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Revised Mass. Gambling Bill Won't Criminalize Online Poker 104

travdaddy writes "As reported on Slashdot only about a week ago, a passage of a gambling bill in Massachusetts would have criminalized online poker. That passage has been stricken due to the help of a grass-roots organization called the Poker Players Alliance. It 'quickly got the message to all of its Massachusetts members — around 25,000 people — and over 1,000,000 nationwide to make their voices heard; apparently lawmakers were listening since the language making online poker illegal — and online gaming in general — was taken out of the legislation.' Another Massachusetts bill may even 'take [poker] completely out of the gambling genre' and make it legislated as a game of skill."
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Revised Mass. Gambling Bill Won't Criminalize Online Poker

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  • Re:Oh teh noes. (Score:3, Informative)

    by Rockoon ( 1252108 ) on Thursday April 15, 2010 @07:15PM (#31865376)
    Thats heads-up live action, and its true that some poker has low variance.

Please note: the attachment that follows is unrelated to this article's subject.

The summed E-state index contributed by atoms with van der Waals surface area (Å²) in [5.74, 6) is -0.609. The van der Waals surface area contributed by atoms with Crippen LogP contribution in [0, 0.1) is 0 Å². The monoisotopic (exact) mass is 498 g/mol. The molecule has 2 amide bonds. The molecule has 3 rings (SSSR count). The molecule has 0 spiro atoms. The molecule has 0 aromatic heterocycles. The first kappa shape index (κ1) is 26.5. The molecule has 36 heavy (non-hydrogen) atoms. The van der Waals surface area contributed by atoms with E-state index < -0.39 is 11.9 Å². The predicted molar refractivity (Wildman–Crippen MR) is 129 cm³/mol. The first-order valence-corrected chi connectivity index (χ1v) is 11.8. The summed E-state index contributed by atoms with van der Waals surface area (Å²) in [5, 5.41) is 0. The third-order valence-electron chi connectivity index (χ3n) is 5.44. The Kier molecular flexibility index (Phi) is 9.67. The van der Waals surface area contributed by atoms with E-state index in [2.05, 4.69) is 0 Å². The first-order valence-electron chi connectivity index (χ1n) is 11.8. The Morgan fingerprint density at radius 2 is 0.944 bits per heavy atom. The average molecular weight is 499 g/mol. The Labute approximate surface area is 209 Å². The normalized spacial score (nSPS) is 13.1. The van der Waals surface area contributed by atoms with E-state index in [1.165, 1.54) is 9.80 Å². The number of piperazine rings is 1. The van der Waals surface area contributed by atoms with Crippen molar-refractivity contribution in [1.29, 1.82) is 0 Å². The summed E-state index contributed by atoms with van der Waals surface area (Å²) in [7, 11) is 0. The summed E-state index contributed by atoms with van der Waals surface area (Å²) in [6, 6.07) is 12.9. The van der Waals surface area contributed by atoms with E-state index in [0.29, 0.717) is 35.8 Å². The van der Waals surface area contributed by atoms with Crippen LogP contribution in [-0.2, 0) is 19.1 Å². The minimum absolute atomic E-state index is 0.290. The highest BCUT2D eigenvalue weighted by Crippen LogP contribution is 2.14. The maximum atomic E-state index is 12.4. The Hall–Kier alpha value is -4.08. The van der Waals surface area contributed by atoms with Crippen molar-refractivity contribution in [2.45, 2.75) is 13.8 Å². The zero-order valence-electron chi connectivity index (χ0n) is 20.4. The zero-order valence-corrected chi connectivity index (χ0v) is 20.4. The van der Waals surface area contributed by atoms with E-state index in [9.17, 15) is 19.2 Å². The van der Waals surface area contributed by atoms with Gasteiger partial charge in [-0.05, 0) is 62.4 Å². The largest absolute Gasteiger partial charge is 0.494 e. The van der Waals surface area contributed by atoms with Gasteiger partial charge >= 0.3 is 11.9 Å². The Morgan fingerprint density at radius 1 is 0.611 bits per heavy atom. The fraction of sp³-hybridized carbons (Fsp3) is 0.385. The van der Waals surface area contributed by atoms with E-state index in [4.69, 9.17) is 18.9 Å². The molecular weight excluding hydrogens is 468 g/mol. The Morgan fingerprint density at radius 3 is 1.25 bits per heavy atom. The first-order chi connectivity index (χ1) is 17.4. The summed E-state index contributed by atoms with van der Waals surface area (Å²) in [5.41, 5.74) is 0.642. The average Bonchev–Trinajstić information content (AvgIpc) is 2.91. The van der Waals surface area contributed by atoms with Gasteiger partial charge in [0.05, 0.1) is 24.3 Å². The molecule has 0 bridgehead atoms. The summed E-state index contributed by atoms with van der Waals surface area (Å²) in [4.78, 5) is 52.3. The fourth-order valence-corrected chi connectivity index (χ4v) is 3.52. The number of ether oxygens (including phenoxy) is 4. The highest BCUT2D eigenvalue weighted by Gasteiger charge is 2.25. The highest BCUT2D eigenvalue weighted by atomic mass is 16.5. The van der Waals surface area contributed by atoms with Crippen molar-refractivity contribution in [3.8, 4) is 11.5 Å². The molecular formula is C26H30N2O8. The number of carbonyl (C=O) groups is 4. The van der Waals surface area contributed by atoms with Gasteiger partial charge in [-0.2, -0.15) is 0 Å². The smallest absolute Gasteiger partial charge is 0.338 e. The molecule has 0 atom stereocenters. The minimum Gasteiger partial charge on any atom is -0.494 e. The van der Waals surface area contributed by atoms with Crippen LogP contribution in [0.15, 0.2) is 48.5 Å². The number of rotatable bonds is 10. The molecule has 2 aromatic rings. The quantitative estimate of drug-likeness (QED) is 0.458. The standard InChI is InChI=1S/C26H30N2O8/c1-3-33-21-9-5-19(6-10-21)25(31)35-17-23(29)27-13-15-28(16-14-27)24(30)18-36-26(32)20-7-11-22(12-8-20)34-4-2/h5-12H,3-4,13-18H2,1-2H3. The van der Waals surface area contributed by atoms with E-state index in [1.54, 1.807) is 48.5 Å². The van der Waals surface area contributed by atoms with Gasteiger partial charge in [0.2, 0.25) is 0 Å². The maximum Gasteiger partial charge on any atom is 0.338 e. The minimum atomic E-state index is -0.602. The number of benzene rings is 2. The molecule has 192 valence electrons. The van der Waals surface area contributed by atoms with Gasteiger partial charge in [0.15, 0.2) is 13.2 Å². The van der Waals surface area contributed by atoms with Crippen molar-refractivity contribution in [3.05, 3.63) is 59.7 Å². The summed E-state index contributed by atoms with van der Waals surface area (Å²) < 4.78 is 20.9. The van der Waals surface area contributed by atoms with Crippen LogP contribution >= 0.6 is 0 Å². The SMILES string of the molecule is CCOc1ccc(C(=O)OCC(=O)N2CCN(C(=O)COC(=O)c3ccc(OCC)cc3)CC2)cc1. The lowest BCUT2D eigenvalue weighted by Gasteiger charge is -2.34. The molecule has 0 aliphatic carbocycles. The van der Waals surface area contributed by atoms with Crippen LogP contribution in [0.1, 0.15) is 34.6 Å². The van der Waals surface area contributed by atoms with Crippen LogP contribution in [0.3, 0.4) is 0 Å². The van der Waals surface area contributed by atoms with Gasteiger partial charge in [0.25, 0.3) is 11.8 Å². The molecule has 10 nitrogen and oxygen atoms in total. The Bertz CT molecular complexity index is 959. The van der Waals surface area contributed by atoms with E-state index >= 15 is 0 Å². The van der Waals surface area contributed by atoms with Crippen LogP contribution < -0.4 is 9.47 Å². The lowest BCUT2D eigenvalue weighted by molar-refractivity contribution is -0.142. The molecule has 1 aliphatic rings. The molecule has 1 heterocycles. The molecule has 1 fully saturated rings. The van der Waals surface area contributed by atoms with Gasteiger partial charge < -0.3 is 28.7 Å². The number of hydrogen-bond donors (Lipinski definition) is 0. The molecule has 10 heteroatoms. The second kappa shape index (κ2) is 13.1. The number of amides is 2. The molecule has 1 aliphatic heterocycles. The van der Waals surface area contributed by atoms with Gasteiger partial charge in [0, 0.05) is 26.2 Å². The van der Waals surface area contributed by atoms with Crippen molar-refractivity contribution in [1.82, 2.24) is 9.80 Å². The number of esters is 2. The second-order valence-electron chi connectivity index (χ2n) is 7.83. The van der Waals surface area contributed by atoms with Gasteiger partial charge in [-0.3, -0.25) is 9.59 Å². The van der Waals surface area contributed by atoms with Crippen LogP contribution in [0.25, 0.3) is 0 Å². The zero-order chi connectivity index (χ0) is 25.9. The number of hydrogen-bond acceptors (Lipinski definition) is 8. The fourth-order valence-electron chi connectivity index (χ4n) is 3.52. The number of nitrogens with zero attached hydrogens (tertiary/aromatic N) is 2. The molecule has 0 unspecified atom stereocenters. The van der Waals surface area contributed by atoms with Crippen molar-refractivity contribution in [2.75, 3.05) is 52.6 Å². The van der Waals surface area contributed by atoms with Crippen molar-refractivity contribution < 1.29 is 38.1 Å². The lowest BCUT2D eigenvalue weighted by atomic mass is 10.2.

The GP was correct that the old guard of pro tournament players do not like the new situation, and it isnt because they dont have an edge against the young hyper-aggressive crowd.

    Its because the hyper aggressive players increase the variance of everyone at the table, including the loose passive players, which is pecisely counter to what benefits the top half of the table (including the *good* hyper-aggressives) the most.

    So the old pros still have an edge, but the edge they pick up on Mr. Raise-A-Lot does not cover the edge that they lose on Mr. Call-A-Lot.

    Ask any pro-poker player what type of cash money table they like to sit at, and the answer is Loose-Passive. When the game gets overly aggressive, the pros pick up and find a new game to play in thats less dramatic.
  • by bmk67 ( 971394 ) on Thursday April 15, 2010 @07:45PM (#31865728)

    The nature of poker is that it's impossible to create a system that can always win, at least practically. Ultimately it relies on gut feelings, or just whims. This makes me wonder what really goes through the mind of a poker player who's pondering the next move.

    Of course it's impossible to create a system that will always win. That would be stupid - the bad players have to be able to win occasionally, or else they won't come back.

    I can't tell you want goes through anyone else's mind, but I can tell you some of the things I consider when I'm deciding what my next action will be.

    What is my opponent likely to have? (Skill: Logic, memory, and observation of prior action)

    How does my hand stand up against the weighted range of hands he is likely to have? (Skill: mathematics)

    If I deduce that I'm likely behind in the hand, how likely is my opponent to fold if I bet or raise? (Skill: observation and memory)

    If I'm behind, am I getting good odds to call? (Skill: mathematics)